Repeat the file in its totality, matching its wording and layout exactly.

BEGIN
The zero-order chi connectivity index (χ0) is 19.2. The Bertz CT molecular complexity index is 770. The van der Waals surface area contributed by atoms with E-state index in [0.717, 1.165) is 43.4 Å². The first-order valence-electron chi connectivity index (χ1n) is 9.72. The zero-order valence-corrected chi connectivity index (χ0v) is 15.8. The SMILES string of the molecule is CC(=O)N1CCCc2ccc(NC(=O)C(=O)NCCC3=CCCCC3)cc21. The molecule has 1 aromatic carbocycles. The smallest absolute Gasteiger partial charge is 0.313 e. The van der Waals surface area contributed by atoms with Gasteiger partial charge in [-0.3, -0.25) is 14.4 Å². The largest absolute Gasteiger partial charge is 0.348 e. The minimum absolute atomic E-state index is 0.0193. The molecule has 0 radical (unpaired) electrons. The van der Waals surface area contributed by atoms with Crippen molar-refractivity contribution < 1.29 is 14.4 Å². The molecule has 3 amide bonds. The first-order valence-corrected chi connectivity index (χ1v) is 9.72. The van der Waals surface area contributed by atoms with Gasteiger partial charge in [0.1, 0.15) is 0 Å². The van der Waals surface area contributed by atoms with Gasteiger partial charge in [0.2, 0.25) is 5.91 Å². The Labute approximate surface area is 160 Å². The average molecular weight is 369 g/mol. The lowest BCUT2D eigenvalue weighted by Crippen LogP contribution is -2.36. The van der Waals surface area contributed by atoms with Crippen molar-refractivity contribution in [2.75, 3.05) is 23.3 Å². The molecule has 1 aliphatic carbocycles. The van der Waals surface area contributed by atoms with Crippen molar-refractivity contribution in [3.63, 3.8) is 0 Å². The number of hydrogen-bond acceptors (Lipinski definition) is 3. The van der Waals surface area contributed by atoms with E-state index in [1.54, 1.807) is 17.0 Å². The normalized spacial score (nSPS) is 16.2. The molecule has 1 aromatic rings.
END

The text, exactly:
The zero-order chi connectivity index (χ0) is 19.2. The Bertz CT molecular complexity index is 770. The van der Waals surface area contributed by atoms with E-state index in [0.717, 1.165) is 43.4 Å². The first-order valence-electron chi connectivity index (χ1n) is 9.72. The zero-order valence-corrected chi connectivity index (χ0v) is 15.8. The SMILES string of the molecule is CC(=O)N1CCCc2ccc(NC(=O)C(=O)NCCC3=CCCCC3)cc21. The molecule has 1 aromatic carbocycles. The smallest absolute Gasteiger partial charge is 0.313 e. The van der Waals surface area contributed by atoms with Gasteiger partial charge in [-0.3, -0.25) is 14.4 Å². The largest absolute Gasteiger partial charge is 0.348 e. The minimum absolute atomic E-state index is 0.0193. The molecule has 0 radical (unpaired) electrons. The van der Waals surface area contributed by atoms with Crippen molar-refractivity contribution < 1.29 is 14.4 Å². The molecule has 3 amide bonds. The first-order valence-corrected chi connectivity index (χ1v) is 9.72. The van der Waals surface area contributed by atoms with Gasteiger partial charge in [0.1, 0.15) is 0 Å². The van der Waals surface area contributed by atoms with Gasteiger partial charge in [0.2, 0.25) is 5.91 Å². The Labute approximate surface area is 160 Å². The average molecular weight is 369 g/mol. The lowest BCUT2D eigenvalue weighted by Crippen LogP contribution is -2.36. The van der Waals surface area contributed by atoms with Crippen molar-refractivity contribution in [2.75, 3.05) is 23.3 Å². The molecule has 1 aliphatic carbocycles. The van der Waals surface area contributed by atoms with Crippen molar-refractivity contribution in [3.63, 3.8) is 0 Å². The number of hydrogen-bond acceptors (Lipinski definition) is 3. The van der Waals surface area contributed by atoms with E-state index in [1.54, 1.807) is 17.0 Å². The normalized spacial score (nSPS) is 16.2. The molecule has 1 aromatic rings.